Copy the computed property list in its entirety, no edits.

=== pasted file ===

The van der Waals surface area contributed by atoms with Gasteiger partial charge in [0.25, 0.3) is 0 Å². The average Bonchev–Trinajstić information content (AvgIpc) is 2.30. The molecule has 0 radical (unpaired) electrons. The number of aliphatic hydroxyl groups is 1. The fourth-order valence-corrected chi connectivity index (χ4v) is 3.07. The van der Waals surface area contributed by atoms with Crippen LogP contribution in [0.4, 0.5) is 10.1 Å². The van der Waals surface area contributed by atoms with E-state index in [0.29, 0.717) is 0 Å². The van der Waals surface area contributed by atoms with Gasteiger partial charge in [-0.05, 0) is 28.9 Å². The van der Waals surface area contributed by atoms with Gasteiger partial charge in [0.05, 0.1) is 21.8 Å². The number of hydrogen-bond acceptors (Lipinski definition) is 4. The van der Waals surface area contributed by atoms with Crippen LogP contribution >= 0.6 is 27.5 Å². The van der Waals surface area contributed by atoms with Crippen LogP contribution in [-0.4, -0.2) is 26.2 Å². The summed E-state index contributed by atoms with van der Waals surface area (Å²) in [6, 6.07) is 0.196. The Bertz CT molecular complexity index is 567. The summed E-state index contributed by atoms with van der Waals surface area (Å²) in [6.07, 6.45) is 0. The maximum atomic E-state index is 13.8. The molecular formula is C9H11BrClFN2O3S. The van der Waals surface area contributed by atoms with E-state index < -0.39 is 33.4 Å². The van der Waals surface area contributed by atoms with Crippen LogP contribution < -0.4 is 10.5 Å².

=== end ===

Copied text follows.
The van der Waals surface area contributed by atoms with Gasteiger partial charge in [0.25, 0.3) is 0 Å². The average Bonchev–Trinajstić information content (AvgIpc) is 2.30. The molecule has 0 radical (unpaired) electrons. The number of aliphatic hydroxyl groups is 1. The fourth-order valence-corrected chi connectivity index (χ4v) is 3.07. The van der Waals surface area contributed by atoms with Crippen LogP contribution in [0.4, 0.5) is 10.1 Å². The van der Waals surface area contributed by atoms with E-state index in [0.29, 0.717) is 0 Å². The van der Waals surface area contributed by atoms with Gasteiger partial charge in [-0.05, 0) is 28.9 Å². The van der Waals surface area contributed by atoms with Gasteiger partial charge in [0.05, 0.1) is 21.8 Å². The number of hydrogen-bond acceptors (Lipinski definition) is 4. The van der Waals surface area contributed by atoms with Crippen LogP contribution >= 0.6 is 27.5 Å². The van der Waals surface area contributed by atoms with Crippen LogP contribution in [-0.4, -0.2) is 26.2 Å². The summed E-state index contributed by atoms with van der Waals surface area (Å²) in [6, 6.07) is 0.196. The Bertz CT molecular complexity index is 567. The summed E-state index contributed by atoms with van der Waals surface area (Å²) in [6.07, 6.45) is 0. The maximum atomic E-state index is 13.8. The molecular formula is C9H11BrClFN2O3S. The van der Waals surface area contributed by atoms with E-state index < -0.39 is 33.4 Å². The van der Waals surface area contributed by atoms with Crippen LogP contribution < -0.4 is 10.5 Å².